Tuesday, September 27, 2011

Retinal Migraine-another of my DX's

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CMAJ December 6, 2005 vol. 173 no. 12
  • Practice

Transient monocular visual loss and retinal migraine

  1. Kenman D. Gan*,
  2. Mikael S. Mouradian*,
  3. Ezekiel Weis,
  4. James R. Lewis
+ Author Affiliations
  1. *Division of Neurology, Department of Internal Medicine; †Department of Ophthalmology, Faculty of Medicine and Dentistry, University of Alberta, Edmonton, Alta.
The Case: A 40-year-old man was referred because of multiple events of transient monocular visual loss since adolescence. He described the events as small, translucent, grey-coloured spots similar to those seen after looking at a bright light. These visual defects affected both of his eyes equally in frequency but never simultaneously (i.e., each episode was monocular). Episodes lasted about 5–10 minutes, occurred 2–3 times a day on average and were often associated with migrainous headaches, which began within 30 minutes after the onset of the visual symptoms. The headaches were described as unilateral, pounding, lasting up to 4 hours, and sometimes associated with nausea, vomiting, photophobia and phonophobia. On 1 or 2 occasions the headaches also coincided with unilateral jaw and arm numbness, and scintillating scotoma. Although the headaches responded well to ibuprofen, the visual symptoms did not.
On examination, the patient's visual acuity was 20/20 (6/6) in both eyes, and the intraocular eye pressure was 14 mm Hg bilaterally (normal pressure 10–20 mm Hg). Gross examination of the visual fields by confrontation yielded normal findings, as did the rest of the ophthalmologic and the neurologic examinations. Comprehensive blood work revealed only mild hyperlipidemia. Electrocardiography demonstrated sinus rhythm, and neither carotid duplex Doppler ultrasonography nor transthoracic echocardiography revealed any abnormalities. Retinal migraine was diagnosed, and daily therapy with ASA and verapamil was started. The frequency of events of transient visual loss decreased from 2–3 attacks per day to 2–3 attacks per week.
Retinal migraines are transient monocular visual disturbances (scintillations, scotomas or blindness) that can occur simultaneously with migraine headaches or in a patient with a prior history of migraines. They occur because of hypoperfusion of either the eye or the optic nerve. This is in contrast to typical migraine with aura (previously known as classic migraine), which involves the cerebral cortex and is therefore associated with binocular visual phenomena. The International Headache Society's definition of retinal migraine is given in Box 1.1 The society's definition is limited because it does not account for patients who have visual symptoms without headaches or who have permanent visual scotomas; although rare, both of these presentations have been well documented in the literature.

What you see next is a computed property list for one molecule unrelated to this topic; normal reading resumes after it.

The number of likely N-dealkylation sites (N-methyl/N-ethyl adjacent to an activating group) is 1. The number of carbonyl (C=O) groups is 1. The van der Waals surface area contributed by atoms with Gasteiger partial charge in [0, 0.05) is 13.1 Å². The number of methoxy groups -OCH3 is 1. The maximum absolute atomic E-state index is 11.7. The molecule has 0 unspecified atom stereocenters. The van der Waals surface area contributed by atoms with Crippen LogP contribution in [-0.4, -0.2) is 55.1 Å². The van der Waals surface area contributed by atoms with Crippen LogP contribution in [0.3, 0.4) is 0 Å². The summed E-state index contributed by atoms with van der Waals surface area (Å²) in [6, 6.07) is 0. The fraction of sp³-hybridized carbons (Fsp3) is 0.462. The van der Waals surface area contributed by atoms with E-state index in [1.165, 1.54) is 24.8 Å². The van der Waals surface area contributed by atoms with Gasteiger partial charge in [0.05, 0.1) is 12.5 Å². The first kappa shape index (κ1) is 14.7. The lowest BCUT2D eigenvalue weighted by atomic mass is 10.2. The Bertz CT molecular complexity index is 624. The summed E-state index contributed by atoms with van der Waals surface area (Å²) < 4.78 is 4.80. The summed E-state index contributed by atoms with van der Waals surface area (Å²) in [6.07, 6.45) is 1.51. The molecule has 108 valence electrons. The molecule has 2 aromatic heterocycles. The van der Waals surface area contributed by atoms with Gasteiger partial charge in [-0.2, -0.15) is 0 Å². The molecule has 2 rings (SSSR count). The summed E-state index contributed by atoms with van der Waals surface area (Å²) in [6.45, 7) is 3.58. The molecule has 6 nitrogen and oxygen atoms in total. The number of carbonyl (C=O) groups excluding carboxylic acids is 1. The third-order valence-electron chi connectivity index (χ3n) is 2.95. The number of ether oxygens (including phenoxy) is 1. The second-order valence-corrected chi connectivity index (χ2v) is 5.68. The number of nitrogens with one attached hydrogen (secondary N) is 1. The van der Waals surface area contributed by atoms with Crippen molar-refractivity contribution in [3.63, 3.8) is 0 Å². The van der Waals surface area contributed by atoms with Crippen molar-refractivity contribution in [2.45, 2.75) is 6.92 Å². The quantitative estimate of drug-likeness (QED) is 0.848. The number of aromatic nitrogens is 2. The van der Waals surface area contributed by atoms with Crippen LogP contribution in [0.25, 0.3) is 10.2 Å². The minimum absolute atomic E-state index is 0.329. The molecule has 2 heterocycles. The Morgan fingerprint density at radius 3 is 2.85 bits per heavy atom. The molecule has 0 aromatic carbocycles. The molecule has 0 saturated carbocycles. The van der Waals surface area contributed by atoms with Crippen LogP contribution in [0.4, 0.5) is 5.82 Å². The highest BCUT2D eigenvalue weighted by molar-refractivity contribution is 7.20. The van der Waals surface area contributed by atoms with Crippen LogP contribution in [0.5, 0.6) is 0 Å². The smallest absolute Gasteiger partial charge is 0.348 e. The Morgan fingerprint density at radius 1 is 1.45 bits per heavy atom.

Retinal migraine affects about 1 of every 200 patients who have migraines. At the time of diagnosis, most patients are less than 40 years old. Nearly 30% have a past history of nonretinal migraine with or without aura, and 25% have a relative with retinal migraines.
Clinically, retinal migraine has a highly variable presentation. Some patients describe primarily negative symptoms (visual loss) consisting of black, grey, white or shaded areas of varying size that may appear instantaneously or gradually progress inward from the peripheral visual field. Others describe positive symptoms such as flashing lights or scintillating scotomas. Symptoms are always monocular. Most events are transient, lasting from 5–20 minutes, and may occur several times a day. When headaches occur in association with the visual changes, they may occur either during or after the visual disturbances.
Specific precipitants for attacks are often unclear. Although the natural history of retinal migraine has not been well studied, the prognosis appears to be similar to that of typical migraine with aura. Symptoms may go into permanent remission after several months or years, they may go into remission but recur at a future date, or they may persist lifelong.
The diagnosis of retinal migraine is by exclusion. The differential diagnosis of transient monocular visual loss is given in Box 2. A careful history and physical examination are required, often in conjunction with appropriate investigations, including a complete blood count, erythrocyte sedimentation rate, prothrombin and partial thromboplastin times, electrocardiography, carotid duplex Doppler ultrasonography, transthoracic echocardiography and, if an arrhythmia is suspected, a Holter monitor. A work-up for hypercoagulable states is often indicated if the personal or family history is suggestive. Signs that should raise clinical suspicion of retinal migraine are listed in Box 3.
Management is often done in collaboration with a neurologist or an ophthalmologist. Formal baseline visual field testing is advisable; abnormalities may indicate a need for additional investigation or closer follow-up. If the episodes of transient visual loss have been infrequent, management is often conservative, with reassurance and simple follow-up. Although no guidelines are available, we recommend prophylactic therapy if the episodes are disabling or occur more than twice per week. Low-dose daily ASA therapy is well tolerated and has been reported anecdotally to be effective. Although randomized trials of therapies are lacking, anecdotal reports have suggested that calcium-channel blockers such as verapamil and nifedipine,2 β-blockers3 and inhaled amyl nitrate therapy4 may be effective for prophylaxis.


  • This article has been peer reviewed.


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